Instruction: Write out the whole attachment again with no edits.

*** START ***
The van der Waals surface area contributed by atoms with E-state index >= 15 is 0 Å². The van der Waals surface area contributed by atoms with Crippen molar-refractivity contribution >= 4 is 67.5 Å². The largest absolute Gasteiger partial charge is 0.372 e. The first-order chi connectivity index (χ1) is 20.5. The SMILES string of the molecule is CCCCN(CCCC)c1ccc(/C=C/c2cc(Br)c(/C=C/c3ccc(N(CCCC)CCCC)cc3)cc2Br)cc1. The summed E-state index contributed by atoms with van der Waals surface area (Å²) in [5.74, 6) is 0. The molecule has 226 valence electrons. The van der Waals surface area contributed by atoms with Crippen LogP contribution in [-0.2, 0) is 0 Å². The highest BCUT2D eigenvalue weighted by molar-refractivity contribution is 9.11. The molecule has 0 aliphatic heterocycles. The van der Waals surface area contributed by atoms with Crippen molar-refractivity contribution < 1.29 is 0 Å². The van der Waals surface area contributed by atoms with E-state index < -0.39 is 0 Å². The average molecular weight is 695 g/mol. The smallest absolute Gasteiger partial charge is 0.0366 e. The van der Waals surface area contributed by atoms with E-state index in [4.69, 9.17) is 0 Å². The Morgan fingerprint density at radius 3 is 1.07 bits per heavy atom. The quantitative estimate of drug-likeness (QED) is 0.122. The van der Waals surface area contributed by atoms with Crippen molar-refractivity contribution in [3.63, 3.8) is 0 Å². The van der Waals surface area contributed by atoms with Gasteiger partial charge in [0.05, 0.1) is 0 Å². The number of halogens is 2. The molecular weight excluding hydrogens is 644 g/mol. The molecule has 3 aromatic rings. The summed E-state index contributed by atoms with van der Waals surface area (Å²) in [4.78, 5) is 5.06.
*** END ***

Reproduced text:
The van der Waals surface area contributed by atoms with E-state index >= 15 is 0 Å². The van der Waals surface area contributed by atoms with Crippen molar-refractivity contribution >= 4 is 67.5 Å². The largest absolute Gasteiger partial charge is 0.372 e. The first-order chi connectivity index (χ1) is 20.5. The SMILES string of the molecule is CCCCN(CCCC)c1ccc(/C=C/c2cc(Br)c(/C=C/c3ccc(N(CCCC)CCCC)cc3)cc2Br)cc1. The summed E-state index contributed by atoms with van der Waals surface area (Å²) in [5.74, 6) is 0. The molecule has 226 valence electrons. The van der Waals surface area contributed by atoms with Crippen LogP contribution in [-0.2, 0) is 0 Å². The highest BCUT2D eigenvalue weighted by molar-refractivity contribution is 9.11. The molecule has 0 aliphatic heterocycles. The van der Waals surface area contributed by atoms with Crippen molar-refractivity contribution < 1.29 is 0 Å². The van der Waals surface area contributed by atoms with E-state index < -0.39 is 0 Å². The average molecular weight is 695 g/mol. The smallest absolute Gasteiger partial charge is 0.0366 e. The van der Waals surface area contributed by atoms with E-state index in [4.69, 9.17) is 0 Å². The Morgan fingerprint density at radius 3 is 1.07 bits per heavy atom. The quantitative estimate of drug-likeness (QED) is 0.122. The van der Waals surface area contributed by atoms with Crippen molar-refractivity contribution in [3.63, 3.8) is 0 Å². The van der Waals surface area contributed by atoms with Gasteiger partial charge in [0.05, 0.1) is 0 Å². The number of halogens is 2. The molecular weight excluding hydrogens is 644 g/mol. The molecule has 3 aromatic rings. The summed E-state index contributed by atoms with van der Waals surface area (Å²) in [4.78, 5) is 5.06.